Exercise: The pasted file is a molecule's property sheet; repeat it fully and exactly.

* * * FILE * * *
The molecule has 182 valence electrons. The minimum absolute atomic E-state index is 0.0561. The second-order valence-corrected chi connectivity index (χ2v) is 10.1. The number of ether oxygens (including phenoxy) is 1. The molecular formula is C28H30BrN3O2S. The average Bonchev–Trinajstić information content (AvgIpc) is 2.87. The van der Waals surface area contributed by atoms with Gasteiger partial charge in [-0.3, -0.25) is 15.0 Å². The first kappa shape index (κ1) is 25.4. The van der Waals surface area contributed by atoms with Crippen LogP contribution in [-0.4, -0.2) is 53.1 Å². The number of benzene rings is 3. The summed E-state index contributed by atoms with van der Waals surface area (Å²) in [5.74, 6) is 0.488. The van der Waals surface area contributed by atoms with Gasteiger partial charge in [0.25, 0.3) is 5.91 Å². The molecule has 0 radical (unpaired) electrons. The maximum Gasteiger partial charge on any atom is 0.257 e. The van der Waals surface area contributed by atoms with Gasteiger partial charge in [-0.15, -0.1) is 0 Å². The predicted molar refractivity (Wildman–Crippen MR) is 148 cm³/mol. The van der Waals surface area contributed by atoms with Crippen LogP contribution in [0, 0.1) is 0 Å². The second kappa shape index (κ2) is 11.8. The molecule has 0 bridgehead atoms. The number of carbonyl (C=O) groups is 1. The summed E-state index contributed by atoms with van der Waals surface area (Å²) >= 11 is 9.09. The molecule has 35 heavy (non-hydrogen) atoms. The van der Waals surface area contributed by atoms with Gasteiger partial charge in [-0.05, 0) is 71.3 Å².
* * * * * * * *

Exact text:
The molecule has 182 valence electrons. The minimum absolute atomic E-state index is 0.0561. The second-order valence-corrected chi connectivity index (χ2v) is 10.1. The number of ether oxygens (including phenoxy) is 1. The molecular formula is C28H30BrN3O2S. The average Bonchev–Trinajstić information content (AvgIpc) is 2.87. The van der Waals surface area contributed by atoms with Gasteiger partial charge in [-0.3, -0.25) is 15.0 Å². The first kappa shape index (κ1) is 25.4. The van der Waals surface area contributed by atoms with Crippen LogP contribution in [-0.4, -0.2) is 53.1 Å². The number of benzene rings is 3. The summed E-state index contributed by atoms with van der Waals surface area (Å²) in [5.74, 6) is 0.488. The van der Waals surface area contributed by atoms with Gasteiger partial charge in [0.25, 0.3) is 5.91 Å². The molecule has 0 radical (unpaired) electrons. The maximum Gasteiger partial charge on any atom is 0.257 e. The van der Waals surface area contributed by atoms with Gasteiger partial charge in [-0.15, -0.1) is 0 Å². The predicted molar refractivity (Wildman–Crippen MR) is 148 cm³/mol. The van der Waals surface area contributed by atoms with Crippen LogP contribution in [0, 0.1) is 0 Å². The second kappa shape index (κ2) is 11.8. The molecule has 0 bridgehead atoms. The number of carbonyl (C=O) groups is 1. The summed E-state index contributed by atoms with van der Waals surface area (Å²) >= 11 is 9.09. The molecule has 35 heavy (non-hydrogen) atoms. The van der Waals surface area contributed by atoms with Gasteiger partial charge in [-0.05, 0) is 71.3 Å².